WASHINGTON — Trade friction between Russia and the U.S. and European Union heated up Friday.
Details about new sanctions against Russia were released, while threatened counter-sanctions against Western imports of autos and textiles were reported.
The fraying trade relationship stems from a series of sanctions the U.S. and EU have imposed on Russia in the wake of its annexation of the Ukrainian peninsula of Crimea and support for separatists fighting Ukrainian government forces. Both sides are struggling to maintain a tenuous cease-fire that has been backed by Russia, but the Western governments are insisting that the Kremlin negotiate a formal resolution.
“Today’s actions demonstrate our determination to increase the costs on Russia as long as it continues to violate Ukraine’s territorial integrity and sovereignty,” said David S. Cohen, undersecretary for terrorism and financial intelligence at the U.S. Treasury Department. “The United States, in close cooperation with the European Union, will impose ever-increasing sanctions that further Russia’s isolation from the global financial system unless Russia abandons its current path and genuinely works toward a negotiated diplomatic resolution to the crisis.”
Treasury said it is expanding targeted financial sanctions against Russia’s largest bank, Sberbank of Russia, deepening existing sanctions on Russian financial institutions, expanding sanctions in its energy sector and increasing the number of sanctioned entities in its energy and defense sectors.
The EU also revealed a new round of sanctions targeting leading Russian state-run banks by reducing the terms of loans, and imposed a travel ban and froze the assets of 24 more Russian and Ukrainian separatist officials, bringing the total of people with that status to 119.
The Kremlin’s new threat to retaliate against apparel and textile imports from the West put U.S. and European brands on edge. American businesses that export to Russia or have investments in the country are keeping a close eye on the rising political tensions.
“Russia is a growing market for U.S. branded apparel and footwear, including products exported from the United States to Russia,” said Stephen Lamar, executive vice president at the American Apparel & Footwear Association. “We strongly oppose the proposed imposition of sanctions on U.S. exports by Russia. We would vigorously urge our government to challenge any trade barriers imposed by Russia, especially those that violate Russia’s obligations under the World Trade Organization.”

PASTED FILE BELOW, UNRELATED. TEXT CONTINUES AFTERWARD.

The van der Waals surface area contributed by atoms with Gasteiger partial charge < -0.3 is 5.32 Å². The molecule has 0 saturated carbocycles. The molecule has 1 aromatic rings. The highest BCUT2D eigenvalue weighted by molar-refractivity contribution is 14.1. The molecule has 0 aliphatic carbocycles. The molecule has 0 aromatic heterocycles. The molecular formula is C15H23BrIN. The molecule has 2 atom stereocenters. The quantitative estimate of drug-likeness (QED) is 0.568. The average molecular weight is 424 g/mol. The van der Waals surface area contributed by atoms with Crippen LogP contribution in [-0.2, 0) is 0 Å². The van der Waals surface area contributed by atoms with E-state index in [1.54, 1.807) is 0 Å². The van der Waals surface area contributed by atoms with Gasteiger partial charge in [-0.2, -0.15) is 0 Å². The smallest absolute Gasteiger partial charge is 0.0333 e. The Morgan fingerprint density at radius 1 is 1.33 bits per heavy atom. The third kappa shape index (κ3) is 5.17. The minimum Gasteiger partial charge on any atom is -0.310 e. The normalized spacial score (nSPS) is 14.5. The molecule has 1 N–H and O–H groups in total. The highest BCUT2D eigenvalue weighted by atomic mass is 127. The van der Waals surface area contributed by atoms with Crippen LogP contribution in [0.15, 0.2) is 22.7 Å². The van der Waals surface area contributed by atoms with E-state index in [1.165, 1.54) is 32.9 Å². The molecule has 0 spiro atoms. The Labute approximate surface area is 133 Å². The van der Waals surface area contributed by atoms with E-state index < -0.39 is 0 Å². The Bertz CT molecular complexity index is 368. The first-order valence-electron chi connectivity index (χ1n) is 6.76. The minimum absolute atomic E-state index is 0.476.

U.S. exports of apparel and textiles to Russia are significantly smaller than the EU’s exports to Russia. U.S. apparel and textile exports to Russia rose 51 percent to $194 million for the year ending July 31, according to the latest U.S. government data. Of that total, exports of U.S. apparel fabrics represented $169 million.
The EU exported $5.1 billion in apparel and textiles to Russia for the year ending June 30, according to data compiled by International Development Systems.
“Up until this point, there hasn’t really been any retaliation that has specifically targeted apparel brands and retailers or companies in the fashion industry, but these [comments from Russian officials] suggests that as the Russians are looking at where they are going to have the greatest impact, certainly with Europe and to a lesser extent with the U.S., consumer products may get caught up in this,” said Julia Hughes, president of the U.S. Fashion Industry Association. “We’ve seen a lot of saber rattling and we have definitely seen sanctions. If Russia takes action and expands the limits on trade, that certainly will have a chilling effect.”
Hughes said two U.S. textile export categories to Russia have grown significantly in the past year. While Russian officials have not targeted specific textile exports to date, there is likely cause for concern in the industry.
U.S. exports of man-made fiber broadwoven, bottom-weight fabrics used in men’s trousers rose 500 percent to $55 million in the 12 months ending July 31. Russia has become the fourth-largest market of that category of U.S.-made fabrics, Hughes said. Similarly, exports of U.S.-made knits and knit pile fabrics surged 400 percent to $24 million in the same period.